-Establish incentive and disincentive structures for forest and natural resource conservation to state governments through central government revenue distribution including “Ecological Fiscal Transfer”.
    -Stop the conversion of Permanent Forest Reserve land to plantation forests nationwide.

  6. Review and stop development in environmentally sensitive and vulnerable areas, especially areas with high population density such as Bukit Nenas. It risks landslides during floods if development continues, with repair costs being borne by the people and tax revenue. Funds and investments can instead be channeled into infrastructure protection and building local resilience such as forest conservation.
  7. Establish nationwide programs to transform urban areas towards more holistic and integrated water management such as the “Sponge City” concept which can address flash floods and other municipal problems such as water shortages, urban heat islands, air quality and ecosystem degradation. Nature-based Solutions through green corridors, urban forests, recreation areas, retention ponds, drainage and rivers should be given priority.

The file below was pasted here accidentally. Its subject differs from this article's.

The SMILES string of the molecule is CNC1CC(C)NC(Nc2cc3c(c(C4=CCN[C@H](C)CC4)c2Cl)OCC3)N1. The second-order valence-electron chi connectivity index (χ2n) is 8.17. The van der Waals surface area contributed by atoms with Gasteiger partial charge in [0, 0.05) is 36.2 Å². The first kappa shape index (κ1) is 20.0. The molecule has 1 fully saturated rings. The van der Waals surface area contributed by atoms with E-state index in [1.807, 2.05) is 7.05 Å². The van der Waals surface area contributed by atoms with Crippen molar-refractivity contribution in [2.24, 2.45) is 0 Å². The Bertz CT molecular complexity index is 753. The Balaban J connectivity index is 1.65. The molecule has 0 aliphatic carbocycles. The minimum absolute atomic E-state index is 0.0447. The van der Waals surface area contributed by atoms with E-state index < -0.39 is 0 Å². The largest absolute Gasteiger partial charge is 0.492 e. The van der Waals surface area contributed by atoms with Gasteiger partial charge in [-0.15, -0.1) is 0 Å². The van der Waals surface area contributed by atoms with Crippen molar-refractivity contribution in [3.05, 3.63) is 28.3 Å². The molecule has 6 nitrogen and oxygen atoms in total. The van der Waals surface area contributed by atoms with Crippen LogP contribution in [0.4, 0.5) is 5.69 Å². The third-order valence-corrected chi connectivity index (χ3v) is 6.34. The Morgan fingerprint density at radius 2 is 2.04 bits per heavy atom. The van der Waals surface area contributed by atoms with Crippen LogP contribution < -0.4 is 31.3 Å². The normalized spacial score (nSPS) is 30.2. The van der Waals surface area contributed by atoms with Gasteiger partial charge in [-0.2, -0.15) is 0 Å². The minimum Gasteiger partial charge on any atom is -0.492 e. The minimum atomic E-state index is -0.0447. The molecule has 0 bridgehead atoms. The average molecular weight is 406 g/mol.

8. Establish a legal framework mandating a Strategic Environmental Assessment (SEA) for all policies, plans and programs to implement environmental and climate mitigation and adaptation actions at all stages of the decision-making process.
  9. Implement Community-based Disaster Risk Management (CBDRM) programs throughout the country to increase the level of preparedness of the people to face future disasters.
  10. Establish mechanisms to accelerate the development of resilience (build back better) in areas affected by disasters in terms of infrastructure repairs, recovery of income sources, insurance and compensation for “loss and damages“, health and psychosocial services.
  11. Establish a Climate Change Commission to oversee climate change matters including adaptation and disaster risk management.

APPGM-SDG hopes that the Cabinet would consider the suggestions and recommendations presented towards building climate resilience and driving the country’s sustainable development agenda.